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Women's Final Four: UConn and Notre Dame bring out the best in each other

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Geno: 'We had our struggles' (1:17)

Geno Auriemma talks about what makes this year's Huskies different from their predecessors heading into their Final Four match against Notre Dame. (1:17)

TAMPA, Fla. -- Ask Geno Auriemma about his favorite rivalries to watch and the UConn coach goes to the Eagles-Cowboys in the NFL and the Yankees-Red Sox in Major League Baseball.

But when it comes to women's team sports, few things are as intense as the two women's basketball rivalries in which his Huskies have been involved, with Tennessee and Notre Dame.

Their 50th game with the Irish will take place Friday at Amalie Arena as UConn and Notre Dame meet in the Women's Final Four. It's their eighth meeting at the Final Four, with the Irish winning in the semifinals in 2001, 2011, 2012 and last year on Notre Dame guard Arike Ogunbowale's buzzer-beater in overtime.

UConn has won against Notre Dame in the 2013 semifinals, and the 2014 and 2015 championship games. The latter was here in Tampa when the Huskies were led by superstar Breanna Stewart, then in the midst of winning four championships.

This is a different kind of UConn team than some of the past. These Huskies might not have, as Auriemma puts it, an "iconic" player like Stewart, Diana Taurasi or Maya Moore, the kind who in the huddle says, "What are you guys worried about? You got me."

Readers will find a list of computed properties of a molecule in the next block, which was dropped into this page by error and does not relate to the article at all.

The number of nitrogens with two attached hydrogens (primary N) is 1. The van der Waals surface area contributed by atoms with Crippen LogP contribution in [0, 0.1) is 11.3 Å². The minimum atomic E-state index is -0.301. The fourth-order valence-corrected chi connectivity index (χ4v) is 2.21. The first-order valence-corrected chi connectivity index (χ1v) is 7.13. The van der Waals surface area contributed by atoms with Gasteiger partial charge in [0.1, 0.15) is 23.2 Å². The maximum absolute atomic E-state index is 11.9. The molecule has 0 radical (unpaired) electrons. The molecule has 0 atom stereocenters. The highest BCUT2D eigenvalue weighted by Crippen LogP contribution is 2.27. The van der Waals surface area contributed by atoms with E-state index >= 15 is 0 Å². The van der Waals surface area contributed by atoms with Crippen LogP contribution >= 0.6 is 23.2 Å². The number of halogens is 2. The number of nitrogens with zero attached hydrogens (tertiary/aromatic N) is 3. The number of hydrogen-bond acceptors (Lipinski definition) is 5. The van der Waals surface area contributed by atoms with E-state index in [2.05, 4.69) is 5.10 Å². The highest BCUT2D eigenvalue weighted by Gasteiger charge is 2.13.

But the Huskies still have a ton of talent, including first-team All-American Napheesa Collier and fellow senior Katie Lou Samuelson, whose 29-point performance in the regional final victory over Louisville was the definition of clutch. They have point guard Crystal Dangerfield, who took over the fourth quarter of their Sweet 16 win over UCLA, and forward Megan Walker, who was strong on the boards in both regional games.

And there's freshman guard Christyn Williams, who burst out of the gate flying in the Huskies' 89-71 victory at Notre Dame on Dec. 2. She finished with 28 points then, but says it wasn't her best game of the season because she didn't do enough other things, getting only one rebound and one assist. That's the kind of thing Auriemma likes to hear.

Last year when UConn lost that heartbreaker to Notre Dame, Williams was back home in Arkansas watching the game with friends at a restaurant. How did she react to her future school losing?

"I don't even think I finished my meal," she said. "That was my team going down for the second year in a row in the exact same way."

Indeed, in 2017, the Huskies also lost in the semifinals in overtime on a buzzer-beater, that one to Mississippi State. Collier and Samuelson have kept alive those memories for fuel but don't want to give them too much power.

It helps to have a youngster like Williams around, someone who has the kind of enthusiasm and joy that perks up everybody.

"It makes it more a realization that this is something special that you've got to cherish," Samuelson said.